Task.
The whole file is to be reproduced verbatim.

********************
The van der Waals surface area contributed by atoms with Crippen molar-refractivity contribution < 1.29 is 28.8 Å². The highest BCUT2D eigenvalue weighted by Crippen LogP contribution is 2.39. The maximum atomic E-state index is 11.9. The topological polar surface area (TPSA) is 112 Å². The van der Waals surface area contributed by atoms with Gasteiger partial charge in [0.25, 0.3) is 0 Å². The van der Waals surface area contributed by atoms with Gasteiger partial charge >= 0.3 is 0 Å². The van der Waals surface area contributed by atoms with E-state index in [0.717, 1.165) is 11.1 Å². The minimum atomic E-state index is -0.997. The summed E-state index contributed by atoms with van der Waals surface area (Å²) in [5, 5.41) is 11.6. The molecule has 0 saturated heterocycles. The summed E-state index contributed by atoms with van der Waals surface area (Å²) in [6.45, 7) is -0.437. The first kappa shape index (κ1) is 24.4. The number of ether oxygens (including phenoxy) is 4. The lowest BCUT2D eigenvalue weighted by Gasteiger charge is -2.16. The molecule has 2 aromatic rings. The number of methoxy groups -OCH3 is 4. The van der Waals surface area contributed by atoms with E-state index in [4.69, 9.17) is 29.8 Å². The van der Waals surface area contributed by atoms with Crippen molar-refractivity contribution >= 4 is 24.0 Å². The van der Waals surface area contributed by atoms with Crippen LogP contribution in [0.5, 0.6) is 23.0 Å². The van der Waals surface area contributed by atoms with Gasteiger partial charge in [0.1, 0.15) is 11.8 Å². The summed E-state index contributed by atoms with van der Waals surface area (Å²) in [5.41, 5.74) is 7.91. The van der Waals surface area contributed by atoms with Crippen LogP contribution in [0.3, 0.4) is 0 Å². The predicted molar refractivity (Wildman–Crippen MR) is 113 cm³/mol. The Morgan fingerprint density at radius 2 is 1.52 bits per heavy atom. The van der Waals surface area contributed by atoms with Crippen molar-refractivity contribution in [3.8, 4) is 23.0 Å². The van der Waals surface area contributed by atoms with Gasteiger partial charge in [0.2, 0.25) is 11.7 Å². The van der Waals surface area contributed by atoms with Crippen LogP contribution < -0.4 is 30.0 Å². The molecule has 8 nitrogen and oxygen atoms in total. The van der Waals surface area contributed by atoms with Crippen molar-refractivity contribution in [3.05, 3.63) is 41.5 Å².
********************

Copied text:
The van der Waals surface area contributed by atoms with Crippen molar-refractivity contribution < 1.29 is 28.8 Å². The highest BCUT2D eigenvalue weighted by Crippen LogP contribution is 2.39. The maximum atomic E-state index is 11.9. The topological polar surface area (TPSA) is 112 Å². The van der Waals surface area contributed by atoms with Gasteiger partial charge in [0.25, 0.3) is 0 Å². The van der Waals surface area contributed by atoms with Gasteiger partial charge >= 0.3 is 0 Å². The van der Waals surface area contributed by atoms with E-state index in [0.717, 1.165) is 11.1 Å². The minimum atomic E-state index is -0.997. The summed E-state index contributed by atoms with van der Waals surface area (Å²) in [5, 5.41) is 11.6. The molecule has 0 saturated heterocycles. The summed E-state index contributed by atoms with van der Waals surface area (Å²) in [6.45, 7) is -0.437. The first kappa shape index (κ1) is 24.4. The number of ether oxygens (including phenoxy) is 4. The lowest BCUT2D eigenvalue weighted by Gasteiger charge is -2.16. The molecule has 2 aromatic rings. The number of methoxy groups -OCH3 is 4. The van der Waals surface area contributed by atoms with E-state index in [4.69, 9.17) is 29.8 Å². The van der Waals surface area contributed by atoms with Crippen molar-refractivity contribution >= 4 is 24.0 Å². The van der Waals surface area contributed by atoms with Crippen LogP contribution in [0.5, 0.6) is 23.0 Å². The van der Waals surface area contributed by atoms with Gasteiger partial charge in [0.1, 0.15) is 11.8 Å². The summed E-state index contributed by atoms with van der Waals surface area (Å²) in [5.41, 5.74) is 7.91. The van der Waals surface area contributed by atoms with Crippen LogP contribution in [0.3, 0.4) is 0 Å². The predicted molar refractivity (Wildman–Crippen MR) is 113 cm³/mol. The Morgan fingerprint density at radius 2 is 1.52 bits per heavy atom. The van der Waals surface area contributed by atoms with Crippen molar-refractivity contribution in [3.8, 4) is 23.0 Å². The van der Waals surface area contributed by atoms with Gasteiger partial charge in [0.2, 0.25) is 11.7 Å². The van der Waals surface area contributed by atoms with Crippen LogP contribution < -0.4 is 30.0 Å². The molecule has 8 nitrogen and oxygen atoms in total. The van der Waals surface area contributed by atoms with Crippen molar-refractivity contribution in [3.05, 3.63) is 41.5 Å².